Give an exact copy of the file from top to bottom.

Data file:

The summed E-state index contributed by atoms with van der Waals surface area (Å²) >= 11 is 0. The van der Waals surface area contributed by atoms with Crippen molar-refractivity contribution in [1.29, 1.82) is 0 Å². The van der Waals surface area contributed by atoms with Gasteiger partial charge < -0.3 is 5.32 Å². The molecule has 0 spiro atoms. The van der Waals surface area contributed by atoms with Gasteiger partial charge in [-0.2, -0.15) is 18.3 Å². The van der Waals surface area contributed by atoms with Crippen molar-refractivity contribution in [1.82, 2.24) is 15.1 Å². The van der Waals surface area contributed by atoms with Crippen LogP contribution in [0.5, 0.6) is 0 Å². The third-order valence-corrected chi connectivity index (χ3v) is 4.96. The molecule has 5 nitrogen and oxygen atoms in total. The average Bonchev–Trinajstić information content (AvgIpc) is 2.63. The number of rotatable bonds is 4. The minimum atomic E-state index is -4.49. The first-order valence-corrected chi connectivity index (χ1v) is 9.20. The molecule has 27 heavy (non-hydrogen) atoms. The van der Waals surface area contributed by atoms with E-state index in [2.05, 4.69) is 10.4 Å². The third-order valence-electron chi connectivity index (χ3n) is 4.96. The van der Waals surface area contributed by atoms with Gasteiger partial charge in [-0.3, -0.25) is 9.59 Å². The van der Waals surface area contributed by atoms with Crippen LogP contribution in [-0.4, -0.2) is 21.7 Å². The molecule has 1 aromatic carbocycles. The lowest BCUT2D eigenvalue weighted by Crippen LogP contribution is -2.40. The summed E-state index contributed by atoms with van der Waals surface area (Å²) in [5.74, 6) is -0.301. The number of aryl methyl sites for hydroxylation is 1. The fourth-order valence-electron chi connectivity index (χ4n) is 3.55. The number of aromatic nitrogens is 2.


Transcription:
The summed E-state index contributed by atoms with van der Waals surface area (Å²) >= 11 is 0. The van der Waals surface area contributed by atoms with Crippen molar-refractivity contribution in [1.29, 1.82) is 0 Å². The van der Waals surface area contributed by atoms with Gasteiger partial charge < -0.3 is 5.32 Å². The molecule has 0 spiro atoms. The van der Waals surface area contributed by atoms with Gasteiger partial charge in [-0.2, -0.15) is 18.3 Å². The van der Waals surface area contributed by atoms with Crippen molar-refractivity contribution in [1.82, 2.24) is 15.1 Å². The van der Waals surface area contributed by atoms with Crippen LogP contribution in [0.5, 0.6) is 0 Å². The third-order valence-corrected chi connectivity index (χ3v) is 4.96. The molecule has 5 nitrogen and oxygen atoms in total. The average Bonchev–Trinajstić information content (AvgIpc) is 2.63. The number of rotatable bonds is 4. The minimum atomic E-state index is -4.49. The first-order valence-corrected chi connectivity index (χ1v) is 9.20. The molecule has 27 heavy (non-hydrogen) atoms. The van der Waals surface area contributed by atoms with E-state index in [2.05, 4.69) is 10.4 Å². The third-order valence-electron chi connectivity index (χ3n) is 4.96. The van der Waals surface area contributed by atoms with Gasteiger partial charge in [-0.3, -0.25) is 9.59 Å². The van der Waals surface area contributed by atoms with Crippen LogP contribution in [-0.4, -0.2) is 21.7 Å². The molecule has 1 aromatic carbocycles. The lowest BCUT2D eigenvalue weighted by Crippen LogP contribution is -2.40. The summed E-state index contributed by atoms with van der Waals surface area (Å²) in [5.74, 6) is -0.301. The number of aryl methyl sites for hydroxylation is 1. The fourth-order valence-electron chi connectivity index (χ4n) is 3.55. The number of aromatic nitrogens is 2.